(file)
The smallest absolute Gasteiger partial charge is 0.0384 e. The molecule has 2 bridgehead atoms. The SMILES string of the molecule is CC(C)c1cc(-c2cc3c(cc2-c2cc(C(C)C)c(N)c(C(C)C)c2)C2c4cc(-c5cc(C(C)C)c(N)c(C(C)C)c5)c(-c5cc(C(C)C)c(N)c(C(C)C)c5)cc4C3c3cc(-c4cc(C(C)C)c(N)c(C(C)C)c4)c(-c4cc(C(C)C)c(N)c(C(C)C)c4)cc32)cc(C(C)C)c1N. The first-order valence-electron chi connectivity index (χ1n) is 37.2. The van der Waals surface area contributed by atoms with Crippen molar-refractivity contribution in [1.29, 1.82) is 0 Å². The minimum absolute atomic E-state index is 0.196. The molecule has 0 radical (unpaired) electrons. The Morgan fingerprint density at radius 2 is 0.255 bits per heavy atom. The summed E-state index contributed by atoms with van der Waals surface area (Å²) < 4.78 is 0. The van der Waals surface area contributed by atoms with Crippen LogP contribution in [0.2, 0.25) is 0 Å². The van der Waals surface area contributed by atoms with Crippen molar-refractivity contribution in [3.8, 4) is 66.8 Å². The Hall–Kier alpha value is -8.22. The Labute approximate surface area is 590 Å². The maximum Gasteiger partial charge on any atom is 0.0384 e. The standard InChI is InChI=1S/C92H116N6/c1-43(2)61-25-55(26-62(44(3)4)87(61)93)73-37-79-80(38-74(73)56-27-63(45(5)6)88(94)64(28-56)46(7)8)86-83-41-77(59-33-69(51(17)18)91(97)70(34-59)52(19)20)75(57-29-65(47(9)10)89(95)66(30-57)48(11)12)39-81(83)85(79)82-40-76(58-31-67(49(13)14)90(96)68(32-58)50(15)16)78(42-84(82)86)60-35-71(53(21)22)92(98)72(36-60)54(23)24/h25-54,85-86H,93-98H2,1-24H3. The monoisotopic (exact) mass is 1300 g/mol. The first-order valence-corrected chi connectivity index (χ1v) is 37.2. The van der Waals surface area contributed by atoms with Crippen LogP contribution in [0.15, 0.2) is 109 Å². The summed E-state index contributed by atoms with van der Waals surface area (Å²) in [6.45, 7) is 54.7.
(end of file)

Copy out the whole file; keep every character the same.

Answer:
The smallest absolute Gasteiger partial charge is 0.0384 e. The molecule has 2 bridgehead atoms. The SMILES string of the molecule is CC(C)c1cc(-c2cc3c(cc2-c2cc(C(C)C)c(N)c(C(C)C)c2)C2c4cc(-c5cc(C(C)C)c(N)c(C(C)C)c5)c(-c5cc(C(C)C)c(N)c(C(C)C)c5)cc4C3c3cc(-c4cc(C(C)C)c(N)c(C(C)C)c4)c(-c4cc(C(C)C)c(N)c(C(C)C)c4)cc32)cc(C(C)C)c1N. The first-order valence-electron chi connectivity index (χ1n) is 37.2. The van der Waals surface area contributed by atoms with Crippen molar-refractivity contribution in [1.29, 1.82) is 0 Å². The minimum absolute atomic E-state index is 0.196. The molecule has 0 radical (unpaired) electrons. The Morgan fingerprint density at radius 2 is 0.255 bits per heavy atom. The summed E-state index contributed by atoms with van der Waals surface area (Å²) < 4.78 is 0. The van der Waals surface area contributed by atoms with Crippen LogP contribution in [0.2, 0.25) is 0 Å². The van der Waals surface area contributed by atoms with Crippen molar-refractivity contribution in [3.8, 4) is 66.8 Å². The Hall–Kier alpha value is -8.22. The Labute approximate surface area is 590 Å². The maximum Gasteiger partial charge on any atom is 0.0384 e. The standard InChI is InChI=1S/C92H116N6/c1-43(2)61-25-55(26-62(44(3)4)87(61)93)73-37-79-80(38-74(73)56-27-63(45(5)6)88(94)64(28-56)46(7)8)86-83-41-77(59-33-69(51(17)18)91(97)70(34-59)52(19)20)75(57-29-65(47(9)10)89(95)66(30-57)48(11)12)39-81(83)85(79)82-40-76(58-31-67(49(13)14)90(96)68(32-58)50(15)16)78(42-84(82)86)60-35-71(53(21)22)92(98)72(36-60)54(23)24/h25-54,85-86H,93-98H2,1-24H3. The monoisotopic (exact) mass is 1300 g/mol. The first-order valence-corrected chi connectivity index (χ1v) is 37.2. The van der Waals surface area contributed by atoms with Crippen LogP contribution in [0.15, 0.2) is 109 Å². The summed E-state index contributed by atoms with van der Waals surface area (Å²) in [6.45, 7) is 54.7.